> strange to have a completely different behaviour for the property than 
> for the attribute.
> 
>> 
>>> A good approach would be of course just to leave
>>> the old attribute transform as it is and to
>>> introduce a new attribute transform2D to avoid
>>> most incompatibilities and to allow authors in the
>>> future to get access to this not only as a decorative
>>> issue with CSS. Of course this would be a big advantage
>>> of millions of existing SVG documents too, because there is
>>> no risk of backwards incompatibilities in the drafts or
>>> implementation problems for the old documents.
>> 
>> Really? Millions of existing SVG documents that use animation of matrices,
>> and will now have a stylesheet applied to them that provides a transform?
>> 
> 
> No there are millions of SVG documents animating some transform
> attributes with animateTransform. And because the CSS draft does
> not fit in most cases to what is defined for SVG, either one aligns
> the CSS draft to what is defined already for SVG or one gets a
> backwards incompatible mess.

You missed my points.

1. Without any new stylesheets applied that override the transform on existing SVG content, nothing will change.

2. SMIL animation of SVG transforms is restricted to animateTransform, which is always separated by component. This is not incompatible with CSS.


> And concerning paced animation
> the mess in SVG 1.1 was just fixed in SVG tiny 1.2 with much efforts,
> why to risk new unneccessary mess with some new tinkering around 
> at this complex issue?
> 
>> Note that no standalone SVG document will change behaviour.
> 
> We will see, what will be mentioned in a draft, that applies to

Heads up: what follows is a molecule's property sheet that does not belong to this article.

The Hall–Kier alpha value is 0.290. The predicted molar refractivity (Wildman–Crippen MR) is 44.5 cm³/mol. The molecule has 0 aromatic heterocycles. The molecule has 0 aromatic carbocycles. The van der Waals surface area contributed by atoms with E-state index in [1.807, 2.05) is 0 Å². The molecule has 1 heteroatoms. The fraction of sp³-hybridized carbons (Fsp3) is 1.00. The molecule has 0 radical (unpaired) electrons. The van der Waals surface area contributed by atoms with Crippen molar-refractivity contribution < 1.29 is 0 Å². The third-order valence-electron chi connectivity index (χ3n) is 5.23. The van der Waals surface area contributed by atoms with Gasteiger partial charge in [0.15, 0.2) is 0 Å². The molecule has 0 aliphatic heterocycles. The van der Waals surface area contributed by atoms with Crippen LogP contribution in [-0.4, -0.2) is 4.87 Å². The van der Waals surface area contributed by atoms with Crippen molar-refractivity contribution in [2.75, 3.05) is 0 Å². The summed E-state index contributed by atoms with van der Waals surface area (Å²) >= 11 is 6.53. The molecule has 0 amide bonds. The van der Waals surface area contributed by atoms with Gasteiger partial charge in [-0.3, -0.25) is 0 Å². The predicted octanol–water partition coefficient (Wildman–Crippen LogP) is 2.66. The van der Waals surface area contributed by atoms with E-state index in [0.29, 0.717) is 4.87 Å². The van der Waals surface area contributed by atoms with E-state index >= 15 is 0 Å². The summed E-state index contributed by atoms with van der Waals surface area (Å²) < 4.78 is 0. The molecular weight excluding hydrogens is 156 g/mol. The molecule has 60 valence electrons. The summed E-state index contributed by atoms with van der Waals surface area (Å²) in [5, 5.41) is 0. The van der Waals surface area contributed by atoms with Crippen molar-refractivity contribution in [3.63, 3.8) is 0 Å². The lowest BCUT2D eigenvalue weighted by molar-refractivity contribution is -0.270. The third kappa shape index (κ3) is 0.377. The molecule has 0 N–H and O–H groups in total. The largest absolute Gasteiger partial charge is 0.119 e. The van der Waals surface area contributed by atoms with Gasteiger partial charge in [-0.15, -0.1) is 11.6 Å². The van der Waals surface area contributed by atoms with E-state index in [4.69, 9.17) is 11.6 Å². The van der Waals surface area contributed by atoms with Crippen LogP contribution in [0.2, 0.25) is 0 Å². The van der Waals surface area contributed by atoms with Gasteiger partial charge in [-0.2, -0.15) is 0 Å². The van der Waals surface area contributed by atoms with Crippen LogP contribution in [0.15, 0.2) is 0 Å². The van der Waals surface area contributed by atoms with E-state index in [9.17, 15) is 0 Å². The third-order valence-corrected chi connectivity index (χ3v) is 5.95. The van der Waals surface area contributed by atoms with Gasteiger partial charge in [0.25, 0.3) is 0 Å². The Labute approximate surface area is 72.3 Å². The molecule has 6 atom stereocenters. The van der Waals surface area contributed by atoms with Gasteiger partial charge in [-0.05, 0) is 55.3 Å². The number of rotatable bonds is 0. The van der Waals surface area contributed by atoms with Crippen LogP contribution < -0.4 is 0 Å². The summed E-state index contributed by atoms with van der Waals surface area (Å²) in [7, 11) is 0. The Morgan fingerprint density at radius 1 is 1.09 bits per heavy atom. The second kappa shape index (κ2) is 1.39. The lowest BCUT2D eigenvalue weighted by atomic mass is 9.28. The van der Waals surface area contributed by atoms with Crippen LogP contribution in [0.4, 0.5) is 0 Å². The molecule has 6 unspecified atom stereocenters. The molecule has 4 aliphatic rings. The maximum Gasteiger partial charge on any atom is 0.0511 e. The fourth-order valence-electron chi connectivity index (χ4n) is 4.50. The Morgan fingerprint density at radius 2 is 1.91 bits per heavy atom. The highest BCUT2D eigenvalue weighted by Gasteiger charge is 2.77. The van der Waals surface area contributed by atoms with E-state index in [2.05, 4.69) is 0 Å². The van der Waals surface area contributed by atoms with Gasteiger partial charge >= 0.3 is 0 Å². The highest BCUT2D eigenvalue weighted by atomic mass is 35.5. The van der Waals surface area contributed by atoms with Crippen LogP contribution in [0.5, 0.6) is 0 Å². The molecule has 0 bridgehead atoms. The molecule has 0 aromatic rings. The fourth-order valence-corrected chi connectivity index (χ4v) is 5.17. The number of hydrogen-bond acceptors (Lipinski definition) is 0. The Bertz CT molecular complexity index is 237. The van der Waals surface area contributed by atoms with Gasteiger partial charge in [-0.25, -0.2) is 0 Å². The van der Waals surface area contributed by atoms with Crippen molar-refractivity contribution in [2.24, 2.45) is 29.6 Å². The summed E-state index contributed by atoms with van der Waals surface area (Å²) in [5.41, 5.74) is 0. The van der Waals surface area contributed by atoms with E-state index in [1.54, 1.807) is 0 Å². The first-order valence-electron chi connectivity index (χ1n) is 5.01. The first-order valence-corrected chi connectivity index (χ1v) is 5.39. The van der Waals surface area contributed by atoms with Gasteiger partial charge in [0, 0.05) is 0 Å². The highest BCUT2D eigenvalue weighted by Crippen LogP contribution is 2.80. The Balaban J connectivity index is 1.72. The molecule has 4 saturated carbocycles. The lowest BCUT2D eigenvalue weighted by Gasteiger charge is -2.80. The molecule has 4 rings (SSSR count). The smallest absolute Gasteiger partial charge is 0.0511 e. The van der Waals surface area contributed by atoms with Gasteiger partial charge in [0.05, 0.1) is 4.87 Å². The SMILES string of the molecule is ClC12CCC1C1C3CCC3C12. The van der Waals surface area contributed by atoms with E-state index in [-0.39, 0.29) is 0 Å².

> SVG as well ... ;o)
> Due to my experience of the last years with what happened in the
> first six or seven years of SVG about animation and transformations,  
> things have the tendency to get wrong pretty fast and for a long time ;o)
> There is no need to repeat this with the CSS draft or new drafts for
> SVG.
> 
>> 
>>> The separation could work similary to animateMotion
>>> (and its attribute rotate) as additional transformations, one
>>> just has to define a proper order of all these independent
>>> transformations - well it is just one more with transform2D.
>> 
>> So you suggest a new SVG attribute that corresponds to a CSS property with
>> a different name, and is, for the vast majority of cases that any author
>> would care about, identical to an existing attribute with a similar name,
>> but it is not clear which has precedence or how they are combined? I think
>> that's a terrible idea.
>> 
> 
> After reading the CSS draft, concerning animation it will be completely
> different (what is not necessarily bad, just not compatible with the
> current animation behaviour).
> 
>> Also, I guess you'd want to add a third attribute, transform3D, if/when 3d
>> transforms are specified.
>> 
> 
> I'm pretty sure, a nice name can be found, before the CSS drafts gets in
> a more advanced state ;o) Because the 3D-transfrom has more types anyway,
> it would be anyway an advantage to separate this from the current SVG
> transform attributes.
> With such an approach I think it would be simpler for authors to create
> documents with some default simple behaviour for old viewers and some
> 3D-effect for new ones - what would be much more difficult with only one
> transform attribute.

No.

#some-element {
  transform: translate() scale() rotate();
  transform: translate3d() scale3d() rotate3d();
}

The first rule is accepted in all viewers. The second rule fails if you don't do 3d, and you fall back to the first rule. Also, you'd probably separate by media queries, to make the code more readable.

Compare to your suggestion:

<rect id="some-element" transform="translate() scale() rotate()" transform2d="translate() scale() rotate()" transform3d="translate3d() scale3d() rotate3d()">

Dean
Received on Friday, 12 March 2010 20:51:06 GMT